Stakeholder Dialogues in Natural Resources Management

Theory and Practice

  • Susanne Stollkleemann
  • Martin Welp

Part of the Environmental Science and Engineering book series (ESE)

Table of contents

  1. Front Matter
    Pages I-XXVIII
  2. Setting the Scene

    1. Front Matter
      Pages 1-1
    2. Ortwin Renn
      Pages 3-15
    3. Susanne Stoll-Kleemann, Martin Welp
      Pages 17-39
  3. Theories and Tools

    1. Front Matter
      Pages 41-41
    2. Martin Welp, Susanne Stoll-Kleemann
      Pages 43-78
    3. Angela Oels
      Pages 117-151
    4. Jürgen Scheffran
      Pages 153-185
  4. Case Studies in Environmental Policy, Management and Science

  5. Perspectives

    1. Front Matter
      Pages 345-345
    2. Susanne Stoll-Kleemann, Martin Welp
      Pages 347-371
  6. Back Matter
    Pages 373-387

About this book

Introduction

Participatory Processes for Natural Resource Management Ortwin Renn University of Stuttgart, Stuttgart, Germany Need for analytic-deliberative processes Inviting the public to be part of the decision making process in natural resource management has been a major objective in European and American environmental policy arenas. The US-National Academy of Sciences has encouraged environmental protection agencies to foster citizen participation and public involvement for making environmental policy making and natural resource management more effective and democratic (Stern and Fineberg 1996). The report emphasizes the need for a combination of assessment and dialogue which the authors have framed the "analytic-deliberative" approach. Unfortunately, early public involvement of the public in deliberative processes may compromise, however, the objective of efficient and effective policy implementation or violate the principle of fairness (Cross 1998, Okrent 1998). Another problem is that the public consists of many groups with different value structures and preferences. Without a systematic procedure to reach consensus on values and preferences, the public's position often appears as unclear (Coglianese 1997, Rossi 1997). Participatory processes are thus needed that combine technical expertise, rational decision making, and public values and preferences. How can and should natural resource managers collect public preferences, integrate public input into the management process, and assign the appropriate roles to technical experts, stakeholders (i. e.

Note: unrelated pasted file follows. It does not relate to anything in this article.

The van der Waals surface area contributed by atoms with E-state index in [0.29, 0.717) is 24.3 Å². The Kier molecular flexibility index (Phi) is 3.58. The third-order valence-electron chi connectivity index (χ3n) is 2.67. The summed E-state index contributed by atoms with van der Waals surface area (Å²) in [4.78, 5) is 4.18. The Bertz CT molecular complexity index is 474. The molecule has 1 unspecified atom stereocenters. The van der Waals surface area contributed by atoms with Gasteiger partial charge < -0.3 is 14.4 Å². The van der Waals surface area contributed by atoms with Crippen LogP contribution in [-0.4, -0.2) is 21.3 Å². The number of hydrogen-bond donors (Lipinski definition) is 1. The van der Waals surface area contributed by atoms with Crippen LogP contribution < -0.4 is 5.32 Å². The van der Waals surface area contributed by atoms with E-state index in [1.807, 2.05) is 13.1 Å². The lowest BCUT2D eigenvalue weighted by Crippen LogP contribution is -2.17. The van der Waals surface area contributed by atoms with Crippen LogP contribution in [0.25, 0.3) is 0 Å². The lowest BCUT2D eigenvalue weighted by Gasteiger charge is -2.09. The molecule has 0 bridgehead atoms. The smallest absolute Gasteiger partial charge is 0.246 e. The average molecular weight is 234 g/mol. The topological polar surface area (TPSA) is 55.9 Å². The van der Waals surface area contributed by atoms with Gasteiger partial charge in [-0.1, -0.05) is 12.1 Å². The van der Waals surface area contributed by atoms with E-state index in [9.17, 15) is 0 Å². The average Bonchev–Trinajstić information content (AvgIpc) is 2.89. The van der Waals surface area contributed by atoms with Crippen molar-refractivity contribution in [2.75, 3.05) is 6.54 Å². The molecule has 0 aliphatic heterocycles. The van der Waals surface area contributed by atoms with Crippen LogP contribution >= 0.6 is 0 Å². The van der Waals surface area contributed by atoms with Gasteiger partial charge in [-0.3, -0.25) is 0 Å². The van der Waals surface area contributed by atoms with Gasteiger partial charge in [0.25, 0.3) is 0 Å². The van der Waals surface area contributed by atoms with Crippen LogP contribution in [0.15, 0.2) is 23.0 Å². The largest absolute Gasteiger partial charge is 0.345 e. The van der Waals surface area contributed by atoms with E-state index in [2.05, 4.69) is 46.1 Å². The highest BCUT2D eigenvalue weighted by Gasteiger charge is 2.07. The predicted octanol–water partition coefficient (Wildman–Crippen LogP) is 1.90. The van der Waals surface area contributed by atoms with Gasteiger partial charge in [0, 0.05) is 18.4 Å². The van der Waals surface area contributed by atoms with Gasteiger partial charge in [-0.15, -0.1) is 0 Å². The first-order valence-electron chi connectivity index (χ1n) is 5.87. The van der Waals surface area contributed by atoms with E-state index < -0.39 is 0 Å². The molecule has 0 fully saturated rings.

Keywords

Natural Resources Management Participatory Processes Social Learning Stakeholder Dialogues biodiversity conflict conflict management development management stakeholder

Editors and affiliations

  • Susanne Stollkleemann
    • 1
  • Martin Welp
    • 2
  1. 1.Department of Agricultural Economics and Social Sciences, Research Group GoBiHumboldt-Universität zu BerlinBerlinGermany
  2. 2.Socioeconomics and CommunicationUniversity of Applied Sciences Eberswalde, Faculty of ForestryEberswaldeGermany

Bibliographic information

  • DOI https://doi.org/10.1007/978-3-540-36917-2
  • Copyright Information Springer-Verlag Berlin Heidelberg 2006
  • Publisher Name Springer, Berlin, Heidelberg
  • eBook Packages Earth and Environmental Science
  • Print ISBN 978-3-540-36916-5
  • Online ISBN 978-3-540-36917-2
  • Series Print ISSN 1863-5520
  • About this book